Stories about Azerbaijan from January, 2008
After posting about fish swimming up water pipes and clogging up faucets, Carolyn & Jesse's Azerbaijan Peace Corps Blog now posts a photograph of the culprits.
Mark MacKinnon writes about Mikhail Kasyanov's failed attempt to run for president and provides “an incomplete list of the invalid signatures phenomenon in post-Soviet elections.”
This being the year of elections in the South Caucasus, Marilisa Lorusso's Blog says that reasoned political debate has given way to aggression and a polarized environment that will be difficult to reconcile later. The post also rounds up the latest election-related news from Armenia, Azerbaijan and Georgia.
An American in Azerbaijan says that he is becoming increasingly frustrated by working with a local television station on a show for children. Exasperated by a tight deadline, the blogger says that his work is frustrated by a “lack of vision” from ANS TV.
Window on Eurasia says that a book by ethnic Azerbaijani author Eduard Bagirov is causing a stir as a best seller throughout the Russian Federation. In particular, notes the blog, Bagirov's books generally examines the “extraordinary difficulties Azerbaijanis and other non-Russians living in the Russian capital now face in trying...
Leigh’s new adventure in Azerbaijan takes a look at trends in fashion in the former Soviet republic. In particular, the blog notes, women are significantly more stylish and less conservative than men.
Social Science in the Caucasus says that 3 percent of Georgians have Internet access at home, but that it's quality leaves something to be desired. While Azerbaijan has the fastest download speed in the region, the Caucasus still lags behind the developed world.
Carolyn & Jesse's Azerbaijan Peace Corps Blog says that life in Azerbaijan during the winter isn't so easy, but it is interesting. The two PCVs describe living through the cold season in the land of fire.
Asking Tough Questions in Tough Places analyzes another blog post on the 18th anniversary of Black January in Azerbaijan.
Window on Eurasia remembers the events and circumstances surrounding Black Friday, 20 January 1990, when Soviet troops went on the rampage in the Azerbaijani capital, Baku. The blog says the event marked the end of the former Soviet Union.
Leigh’s new adventure in Azerbaijan reflects on the funeral rites and customs practiced in the country.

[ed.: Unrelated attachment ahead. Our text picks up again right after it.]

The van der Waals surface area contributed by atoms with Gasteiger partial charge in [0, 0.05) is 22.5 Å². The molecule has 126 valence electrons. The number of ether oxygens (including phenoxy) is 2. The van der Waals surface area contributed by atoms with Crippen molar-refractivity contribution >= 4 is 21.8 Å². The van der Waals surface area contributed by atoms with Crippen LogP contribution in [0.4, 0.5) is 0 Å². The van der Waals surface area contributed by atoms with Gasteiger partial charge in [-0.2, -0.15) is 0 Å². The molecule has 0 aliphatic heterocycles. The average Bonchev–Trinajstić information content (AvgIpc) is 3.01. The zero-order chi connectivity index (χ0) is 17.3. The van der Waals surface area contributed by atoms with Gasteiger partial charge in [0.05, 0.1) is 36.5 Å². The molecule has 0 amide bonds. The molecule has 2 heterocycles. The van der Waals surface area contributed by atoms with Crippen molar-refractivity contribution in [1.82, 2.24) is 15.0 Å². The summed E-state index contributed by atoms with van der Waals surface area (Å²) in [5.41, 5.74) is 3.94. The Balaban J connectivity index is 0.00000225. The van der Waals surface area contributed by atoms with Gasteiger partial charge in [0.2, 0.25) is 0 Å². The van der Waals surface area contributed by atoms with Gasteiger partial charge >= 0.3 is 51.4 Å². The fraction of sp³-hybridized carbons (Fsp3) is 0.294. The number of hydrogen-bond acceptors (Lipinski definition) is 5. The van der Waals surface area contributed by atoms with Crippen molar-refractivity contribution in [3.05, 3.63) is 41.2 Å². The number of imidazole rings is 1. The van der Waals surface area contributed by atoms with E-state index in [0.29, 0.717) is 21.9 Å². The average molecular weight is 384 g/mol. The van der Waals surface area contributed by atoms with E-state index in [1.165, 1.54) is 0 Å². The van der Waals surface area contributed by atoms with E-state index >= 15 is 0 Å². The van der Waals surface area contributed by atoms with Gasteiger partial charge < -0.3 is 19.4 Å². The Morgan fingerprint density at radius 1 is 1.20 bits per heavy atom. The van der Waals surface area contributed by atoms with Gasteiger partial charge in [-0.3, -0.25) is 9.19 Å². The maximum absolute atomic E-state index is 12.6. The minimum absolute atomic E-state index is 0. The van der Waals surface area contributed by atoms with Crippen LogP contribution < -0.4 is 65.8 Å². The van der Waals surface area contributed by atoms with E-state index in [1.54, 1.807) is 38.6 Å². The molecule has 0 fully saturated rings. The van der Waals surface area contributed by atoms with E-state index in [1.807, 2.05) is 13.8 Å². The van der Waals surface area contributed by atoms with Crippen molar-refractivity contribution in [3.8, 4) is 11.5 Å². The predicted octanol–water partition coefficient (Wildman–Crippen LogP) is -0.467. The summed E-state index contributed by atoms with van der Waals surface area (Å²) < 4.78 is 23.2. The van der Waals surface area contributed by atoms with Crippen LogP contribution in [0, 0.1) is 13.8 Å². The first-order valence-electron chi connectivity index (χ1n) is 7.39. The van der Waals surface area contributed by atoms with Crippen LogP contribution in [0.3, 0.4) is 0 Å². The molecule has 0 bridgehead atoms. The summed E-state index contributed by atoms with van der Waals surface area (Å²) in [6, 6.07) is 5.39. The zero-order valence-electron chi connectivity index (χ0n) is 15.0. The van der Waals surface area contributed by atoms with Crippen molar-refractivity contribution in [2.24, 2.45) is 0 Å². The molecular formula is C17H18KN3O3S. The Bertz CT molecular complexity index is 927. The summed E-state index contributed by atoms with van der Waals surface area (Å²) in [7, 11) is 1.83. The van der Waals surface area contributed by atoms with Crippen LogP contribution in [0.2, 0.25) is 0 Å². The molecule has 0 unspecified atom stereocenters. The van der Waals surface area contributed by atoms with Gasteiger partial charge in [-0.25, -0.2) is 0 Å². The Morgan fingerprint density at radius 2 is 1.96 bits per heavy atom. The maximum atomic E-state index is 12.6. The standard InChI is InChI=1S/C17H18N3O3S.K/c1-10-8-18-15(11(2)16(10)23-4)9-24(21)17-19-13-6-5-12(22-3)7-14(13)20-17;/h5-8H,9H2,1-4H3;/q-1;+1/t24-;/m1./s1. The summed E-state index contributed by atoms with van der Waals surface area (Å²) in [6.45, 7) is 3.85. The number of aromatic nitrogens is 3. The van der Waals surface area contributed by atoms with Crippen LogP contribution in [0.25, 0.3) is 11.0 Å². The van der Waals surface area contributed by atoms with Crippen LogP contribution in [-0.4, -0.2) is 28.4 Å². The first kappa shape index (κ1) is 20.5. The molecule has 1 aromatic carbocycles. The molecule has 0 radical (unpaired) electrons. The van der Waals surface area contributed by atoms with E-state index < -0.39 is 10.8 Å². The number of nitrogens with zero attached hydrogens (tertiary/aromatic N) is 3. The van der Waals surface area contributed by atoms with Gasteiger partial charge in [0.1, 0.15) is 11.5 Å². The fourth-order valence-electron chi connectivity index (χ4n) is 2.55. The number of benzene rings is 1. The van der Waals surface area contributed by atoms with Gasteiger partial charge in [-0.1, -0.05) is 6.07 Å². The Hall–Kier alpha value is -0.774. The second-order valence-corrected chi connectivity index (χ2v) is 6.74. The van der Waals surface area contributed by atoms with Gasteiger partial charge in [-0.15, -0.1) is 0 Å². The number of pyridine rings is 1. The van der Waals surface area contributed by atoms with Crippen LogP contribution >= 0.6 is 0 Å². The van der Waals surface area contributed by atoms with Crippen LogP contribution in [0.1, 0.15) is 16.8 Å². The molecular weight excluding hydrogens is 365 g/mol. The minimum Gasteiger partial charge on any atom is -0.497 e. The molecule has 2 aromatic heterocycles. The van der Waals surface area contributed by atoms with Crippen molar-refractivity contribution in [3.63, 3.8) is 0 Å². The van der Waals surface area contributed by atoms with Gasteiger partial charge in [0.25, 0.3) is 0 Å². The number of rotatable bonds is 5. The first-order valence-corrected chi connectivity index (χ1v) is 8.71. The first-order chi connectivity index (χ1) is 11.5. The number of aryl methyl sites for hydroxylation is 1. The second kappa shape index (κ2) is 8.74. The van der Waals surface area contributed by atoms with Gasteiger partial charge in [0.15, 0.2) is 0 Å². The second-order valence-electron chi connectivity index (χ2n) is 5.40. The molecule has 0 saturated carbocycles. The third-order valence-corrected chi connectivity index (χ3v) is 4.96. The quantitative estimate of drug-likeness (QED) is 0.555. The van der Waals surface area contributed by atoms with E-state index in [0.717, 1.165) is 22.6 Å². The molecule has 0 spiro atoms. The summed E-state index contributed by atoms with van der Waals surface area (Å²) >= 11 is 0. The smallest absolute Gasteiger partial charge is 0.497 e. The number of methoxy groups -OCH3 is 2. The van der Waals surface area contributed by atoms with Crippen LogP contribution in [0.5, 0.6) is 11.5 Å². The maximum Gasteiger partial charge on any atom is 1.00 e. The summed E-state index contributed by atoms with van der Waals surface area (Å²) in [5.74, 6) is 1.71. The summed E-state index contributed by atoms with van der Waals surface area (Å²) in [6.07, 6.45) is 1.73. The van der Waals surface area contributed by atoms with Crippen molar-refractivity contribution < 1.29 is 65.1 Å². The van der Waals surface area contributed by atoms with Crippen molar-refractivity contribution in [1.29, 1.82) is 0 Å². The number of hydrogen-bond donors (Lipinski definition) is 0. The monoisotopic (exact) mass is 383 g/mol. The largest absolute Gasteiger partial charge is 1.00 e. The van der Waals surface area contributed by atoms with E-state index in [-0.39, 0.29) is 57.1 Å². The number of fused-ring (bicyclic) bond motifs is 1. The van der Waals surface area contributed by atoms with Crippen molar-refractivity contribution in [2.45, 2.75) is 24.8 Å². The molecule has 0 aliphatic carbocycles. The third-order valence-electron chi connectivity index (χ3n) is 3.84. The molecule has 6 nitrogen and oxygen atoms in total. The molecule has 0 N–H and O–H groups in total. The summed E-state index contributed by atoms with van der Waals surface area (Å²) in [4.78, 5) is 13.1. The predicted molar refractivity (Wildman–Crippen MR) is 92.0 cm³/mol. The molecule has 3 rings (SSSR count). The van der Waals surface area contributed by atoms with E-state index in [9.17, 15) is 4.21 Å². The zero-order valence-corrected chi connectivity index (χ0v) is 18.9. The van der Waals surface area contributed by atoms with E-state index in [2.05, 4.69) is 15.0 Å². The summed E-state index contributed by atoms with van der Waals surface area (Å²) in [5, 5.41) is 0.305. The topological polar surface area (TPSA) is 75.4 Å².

Blogian says that the Azerbaijani media as well as parliamentarians have responded to the blogger establishing a website and blog detailing the destruction of an ancient Armenian cemetery in the Azerbaijani exclave of Nakhichevan.
The Armenian Observer posts a digest of translated excerpts from blog posts examining ethnic hatred between Armenians, Azerbaijanis and Turks.
Window on Eurasia ponders whether studying images of former Soviet republics at night can't provide an insight into their economic well-being. If it can, the blog says, economic growth in Azerbaijan far outstrips that in neighboring Armenia and Georgia.
Baku Fragments reports that the Bakı Soveti metro station has been demolished and that a more modern looking structure will take its place. However, the blog says that it isn't much in favor of destroying what it admits represents the “nightmarish, bureaucratic mess” of the Soviet era.
As thousands of Georgians again protest in the capital, Tbilisi, against the outcome of last weekend's presidential election, Marilisa Lorusso's Blog comments on the opinion of one analyst in neighboring Armenia that the tradition of the country is more “revolutionary.” The blog says that the same opinion is shared in...
Blogian reacts harshly to news that the Azerbaijani president, Ilham Aliyev, has issued an ultimatum to ethnic Armenians living in the breakaway and self-declared Republic of Nagorno Karabakh — submit once again to Azerbaijani authority or leave.
Windows on Eurasia writes about the impact of post-Soviet diasporas.
Marilisa Lorusso's blog sounds a warning following the recent assassination of Benazir Bhutto in Pakistan. In Azerbaijan, for example, the potential rise of Islamic fundamentalism is very real which is why the blog says there has been very little discussion of other possibilities for who might be responsible for her...